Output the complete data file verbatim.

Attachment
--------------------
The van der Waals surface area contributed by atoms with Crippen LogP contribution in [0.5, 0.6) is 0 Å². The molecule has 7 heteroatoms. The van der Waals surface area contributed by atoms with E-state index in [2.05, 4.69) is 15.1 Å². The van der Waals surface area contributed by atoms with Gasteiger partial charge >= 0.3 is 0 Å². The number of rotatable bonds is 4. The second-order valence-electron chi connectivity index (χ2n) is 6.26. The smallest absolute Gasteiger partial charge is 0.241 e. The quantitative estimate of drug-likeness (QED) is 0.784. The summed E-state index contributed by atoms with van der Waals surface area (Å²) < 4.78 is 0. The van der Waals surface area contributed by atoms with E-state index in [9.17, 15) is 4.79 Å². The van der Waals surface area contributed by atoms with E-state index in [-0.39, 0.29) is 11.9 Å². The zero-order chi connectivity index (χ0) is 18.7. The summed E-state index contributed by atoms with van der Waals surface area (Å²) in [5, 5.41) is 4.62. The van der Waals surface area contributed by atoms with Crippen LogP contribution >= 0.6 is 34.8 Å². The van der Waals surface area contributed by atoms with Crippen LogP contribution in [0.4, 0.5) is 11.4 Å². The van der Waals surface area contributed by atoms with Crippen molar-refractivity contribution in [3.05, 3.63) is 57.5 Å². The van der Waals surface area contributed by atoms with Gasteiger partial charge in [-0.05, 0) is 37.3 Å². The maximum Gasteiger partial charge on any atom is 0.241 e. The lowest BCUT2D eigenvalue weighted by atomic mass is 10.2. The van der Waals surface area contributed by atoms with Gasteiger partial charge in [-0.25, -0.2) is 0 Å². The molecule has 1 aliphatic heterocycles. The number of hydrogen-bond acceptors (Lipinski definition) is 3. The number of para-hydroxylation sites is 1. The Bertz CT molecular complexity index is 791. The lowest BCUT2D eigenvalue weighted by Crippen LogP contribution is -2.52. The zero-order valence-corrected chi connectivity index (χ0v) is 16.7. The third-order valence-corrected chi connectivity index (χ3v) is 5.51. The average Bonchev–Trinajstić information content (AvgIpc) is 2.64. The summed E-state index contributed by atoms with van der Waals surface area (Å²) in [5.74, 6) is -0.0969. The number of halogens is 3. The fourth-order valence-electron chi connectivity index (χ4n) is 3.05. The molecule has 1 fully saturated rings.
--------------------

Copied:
The van der Waals surface area contributed by atoms with Crippen LogP contribution in [0.5, 0.6) is 0 Å². The molecule has 7 heteroatoms. The van der Waals surface area contributed by atoms with E-state index in [2.05, 4.69) is 15.1 Å². The van der Waals surface area contributed by atoms with Gasteiger partial charge >= 0.3 is 0 Å². The number of rotatable bonds is 4. The second-order valence-electron chi connectivity index (χ2n) is 6.26. The smallest absolute Gasteiger partial charge is 0.241 e. The quantitative estimate of drug-likeness (QED) is 0.784. The summed E-state index contributed by atoms with van der Waals surface area (Å²) < 4.78 is 0. The van der Waals surface area contributed by atoms with E-state index in [9.17, 15) is 4.79 Å². The van der Waals surface area contributed by atoms with E-state index in [-0.39, 0.29) is 11.9 Å². The zero-order chi connectivity index (χ0) is 18.7. The summed E-state index contributed by atoms with van der Waals surface area (Å²) in [5, 5.41) is 4.62. The van der Waals surface area contributed by atoms with Crippen LogP contribution >= 0.6 is 34.8 Å². The van der Waals surface area contributed by atoms with Crippen LogP contribution in [0.4, 0.5) is 11.4 Å². The van der Waals surface area contributed by atoms with Crippen molar-refractivity contribution in [3.05, 3.63) is 57.5 Å². The van der Waals surface area contributed by atoms with Gasteiger partial charge in [-0.05, 0) is 37.3 Å². The maximum Gasteiger partial charge on any atom is 0.241 e. The lowest BCUT2D eigenvalue weighted by atomic mass is 10.2. The van der Waals surface area contributed by atoms with Gasteiger partial charge in [-0.25, -0.2) is 0 Å². The molecule has 1 aliphatic heterocycles. The number of hydrogen-bond acceptors (Lipinski definition) is 3. The number of para-hydroxylation sites is 1. The Bertz CT molecular complexity index is 791. The lowest BCUT2D eigenvalue weighted by Crippen LogP contribution is -2.52. The zero-order valence-corrected chi connectivity index (χ0v) is 16.7. The third-order valence-corrected chi connectivity index (χ3v) is 5.51. The average Bonchev–Trinajstić information content (AvgIpc) is 2.64. The summed E-state index contributed by atoms with van der Waals surface area (Å²) in [5.74, 6) is -0.0969. The number of halogens is 3. The fourth-order valence-electron chi connectivity index (χ4n) is 3.05. The molecule has 1 fully saturated rings.